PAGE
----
The Government of South Sudan (GOSS) has announced that it intends to establish a news agency that will cover areas of the south starved of mainstream media coverage . The idea for establishing the News Agency of South Sudan (NASS) was endorsed at a cabinet meeting chaired by President Salva Kiir at the end of October.
NASS is envisaged as an agency that will replace the Sudan News Agency (SUNA), managed by the government in Khartoum. Overall, it is also seen as a vehicle for consolidating free expression in South Sudan. Southern Sudanese nationalists and proponents of media plurality and free expression are likely to welcome this announcement because it contains promises to fund the training of journalists and wean the Southern public of the services of the Sudan News Agency (SUNA), which is largely seen as a mouth-piece of the Khartoum government.
But regardless of the grandiose statement affirming free expression, two troubling issues come to mind regarding the intended news agency.
First, the news agency will purportedly “support news and information programming at public and private domestic media outlets” in South Sudan. Secondly, the ministry of information and broadcasting will be tasked with developing and managing the news agency.
Lessons to learn about news agencies
At this point, it is pertinent to pause and reflect on the history and role of news agencies in most African countries. The history of government-run news agencies in Sub-Saharan Africa, paints a rather dismal picture of free expression. Seen as an extension of the state-controlled media, news agencies are used to buttress control by the powers that be and mold obeisance to leaders.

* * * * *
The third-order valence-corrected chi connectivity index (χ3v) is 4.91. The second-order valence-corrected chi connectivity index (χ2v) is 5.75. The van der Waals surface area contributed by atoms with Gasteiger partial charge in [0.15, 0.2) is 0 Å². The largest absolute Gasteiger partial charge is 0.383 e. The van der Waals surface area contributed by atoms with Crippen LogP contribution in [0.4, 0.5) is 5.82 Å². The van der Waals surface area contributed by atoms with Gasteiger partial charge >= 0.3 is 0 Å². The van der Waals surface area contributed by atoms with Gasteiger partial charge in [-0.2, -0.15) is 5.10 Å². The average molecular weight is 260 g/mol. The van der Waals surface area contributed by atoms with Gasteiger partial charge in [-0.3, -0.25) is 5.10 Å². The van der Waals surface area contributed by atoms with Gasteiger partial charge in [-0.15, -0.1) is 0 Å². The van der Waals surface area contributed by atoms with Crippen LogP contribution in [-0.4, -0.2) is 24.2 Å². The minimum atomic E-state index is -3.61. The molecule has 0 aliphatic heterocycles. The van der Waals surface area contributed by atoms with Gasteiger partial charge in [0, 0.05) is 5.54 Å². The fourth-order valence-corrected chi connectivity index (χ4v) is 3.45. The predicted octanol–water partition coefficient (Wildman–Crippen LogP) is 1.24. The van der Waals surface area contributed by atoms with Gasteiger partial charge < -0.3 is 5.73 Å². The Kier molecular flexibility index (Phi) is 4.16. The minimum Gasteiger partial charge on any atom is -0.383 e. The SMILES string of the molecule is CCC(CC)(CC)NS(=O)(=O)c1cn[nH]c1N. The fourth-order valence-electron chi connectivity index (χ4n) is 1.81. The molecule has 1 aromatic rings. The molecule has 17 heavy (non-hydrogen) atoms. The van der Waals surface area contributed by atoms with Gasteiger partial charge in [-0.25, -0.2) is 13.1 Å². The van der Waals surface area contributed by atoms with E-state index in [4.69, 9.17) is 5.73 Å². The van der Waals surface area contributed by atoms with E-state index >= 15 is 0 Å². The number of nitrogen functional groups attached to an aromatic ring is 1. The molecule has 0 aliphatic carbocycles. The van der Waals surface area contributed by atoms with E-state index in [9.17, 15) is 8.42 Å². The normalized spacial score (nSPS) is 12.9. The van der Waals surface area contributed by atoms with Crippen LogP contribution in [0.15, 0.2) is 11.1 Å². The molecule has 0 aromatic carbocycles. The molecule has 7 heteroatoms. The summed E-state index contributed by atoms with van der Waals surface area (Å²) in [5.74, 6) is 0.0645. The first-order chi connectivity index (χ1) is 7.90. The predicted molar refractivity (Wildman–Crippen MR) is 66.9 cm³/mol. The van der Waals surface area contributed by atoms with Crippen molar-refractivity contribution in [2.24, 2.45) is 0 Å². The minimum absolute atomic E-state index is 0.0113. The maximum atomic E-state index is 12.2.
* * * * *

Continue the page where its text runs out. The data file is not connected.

SUNA is a good case study of this type of control. Following President Jaafar Nimeiri’s nationalization of the Sudanese media in 1970, ostensibly to ward off the influences of some newspapers that had become “stooges of foreign powers,” , private news outlets were all grouped under SUNA. This facilitated absolute government control on all media in Sudan . Twenty-three years after the demise of the Nimeiri regime, successive Khartoum governments continued to wield absolute control over SUNA.
To date a cursory review of the news distributed by SUNA indicates that the agency is nothing more than a mouth-piece of the government. Its editorial policy is defined by that hallowed mantra favoured by repressive regimes the world over: news is when a government minister speaks; which in essence means an absurd devotion to covering the top echelon of the government .
So as the Southern government contemplates the setting up of a news agency, it is important that such an agency should not mimic SUNA and be used as an instrument for muzzling free expression. Generally, media practitioners and civil society have noted that the SPLM-led GOSS is quite “liberal” in its attitudes towards free expression compared to its National Congress Party counterpart in Khartoum. But these same observers have also noted that tolerance for free expression is only prevalent among top-level government officials. At the lower ranks, and among the civil service, a “militaristic mind-set” curtails respect for free expression, notes a recent report on the state of the media in South Sudan .
Apart from an intended omnipresent government role in NASS, other worrying issues regarding the creation of the news agency arise from the fact that there is no concrete legal framework on the formulation, establishment, and management of publicly-funded media in South Sudan. For instance, since the news agency will be set up using public funds, should it be managed by an independent body that’s not subservient to the SPLM-led government or not?